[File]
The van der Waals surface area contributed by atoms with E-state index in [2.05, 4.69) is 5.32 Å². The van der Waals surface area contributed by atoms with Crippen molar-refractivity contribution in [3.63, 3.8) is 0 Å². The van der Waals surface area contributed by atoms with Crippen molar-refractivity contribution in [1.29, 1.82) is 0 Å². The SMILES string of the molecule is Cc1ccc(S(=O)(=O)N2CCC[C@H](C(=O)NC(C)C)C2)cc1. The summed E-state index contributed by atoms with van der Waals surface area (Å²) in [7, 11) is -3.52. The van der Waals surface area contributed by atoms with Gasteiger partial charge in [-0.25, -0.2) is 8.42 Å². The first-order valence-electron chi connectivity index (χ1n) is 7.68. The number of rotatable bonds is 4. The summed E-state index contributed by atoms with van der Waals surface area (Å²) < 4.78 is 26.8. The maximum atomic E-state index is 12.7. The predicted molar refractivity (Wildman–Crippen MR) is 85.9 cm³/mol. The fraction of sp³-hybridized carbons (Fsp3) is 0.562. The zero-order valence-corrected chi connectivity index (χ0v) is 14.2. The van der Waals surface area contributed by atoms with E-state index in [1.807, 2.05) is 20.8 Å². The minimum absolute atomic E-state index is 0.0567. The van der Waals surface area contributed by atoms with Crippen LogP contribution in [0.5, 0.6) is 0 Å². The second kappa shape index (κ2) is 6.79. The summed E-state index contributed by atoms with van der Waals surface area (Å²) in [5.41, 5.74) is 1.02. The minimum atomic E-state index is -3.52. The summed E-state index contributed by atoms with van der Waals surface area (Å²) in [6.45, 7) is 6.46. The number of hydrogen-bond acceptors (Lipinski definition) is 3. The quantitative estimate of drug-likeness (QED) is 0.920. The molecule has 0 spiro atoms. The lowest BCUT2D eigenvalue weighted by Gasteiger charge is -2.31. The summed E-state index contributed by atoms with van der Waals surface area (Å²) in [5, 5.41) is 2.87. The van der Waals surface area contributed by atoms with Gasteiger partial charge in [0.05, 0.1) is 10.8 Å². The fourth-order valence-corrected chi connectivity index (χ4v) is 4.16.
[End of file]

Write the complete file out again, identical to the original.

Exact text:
The van der Waals surface area contributed by atoms with E-state index in [2.05, 4.69) is 5.32 Å². The van der Waals surface area contributed by atoms with Crippen molar-refractivity contribution in [3.63, 3.8) is 0 Å². The van der Waals surface area contributed by atoms with Crippen molar-refractivity contribution in [1.29, 1.82) is 0 Å². The SMILES string of the molecule is Cc1ccc(S(=O)(=O)N2CCC[C@H](C(=O)NC(C)C)C2)cc1. The summed E-state index contributed by atoms with van der Waals surface area (Å²) in [7, 11) is -3.52. The van der Waals surface area contributed by atoms with Gasteiger partial charge in [-0.25, -0.2) is 8.42 Å². The first-order valence-electron chi connectivity index (χ1n) is 7.68. The number of rotatable bonds is 4. The summed E-state index contributed by atoms with van der Waals surface area (Å²) < 4.78 is 26.8. The maximum atomic E-state index is 12.7. The predicted molar refractivity (Wildman–Crippen MR) is 85.9 cm³/mol. The fraction of sp³-hybridized carbons (Fsp3) is 0.562. The zero-order valence-corrected chi connectivity index (χ0v) is 14.2. The van der Waals surface area contributed by atoms with E-state index in [1.807, 2.05) is 20.8 Å². The minimum absolute atomic E-state index is 0.0567. The van der Waals surface area contributed by atoms with Crippen LogP contribution in [0.5, 0.6) is 0 Å². The second kappa shape index (κ2) is 6.79. The summed E-state index contributed by atoms with van der Waals surface area (Å²) in [5.41, 5.74) is 1.02. The minimum atomic E-state index is -3.52. The summed E-state index contributed by atoms with van der Waals surface area (Å²) in [6.45, 7) is 6.46. The number of hydrogen-bond acceptors (Lipinski definition) is 3. The quantitative estimate of drug-likeness (QED) is 0.920. The molecule has 0 spiro atoms. The lowest BCUT2D eigenvalue weighted by Gasteiger charge is -2.31. The summed E-state index contributed by atoms with van der Waals surface area (Å²) in [5, 5.41) is 2.87. The van der Waals surface area contributed by atoms with Gasteiger partial charge in [0.05, 0.1) is 10.8 Å². The fourth-order valence-corrected chi connectivity index (χ4v) is 4.16.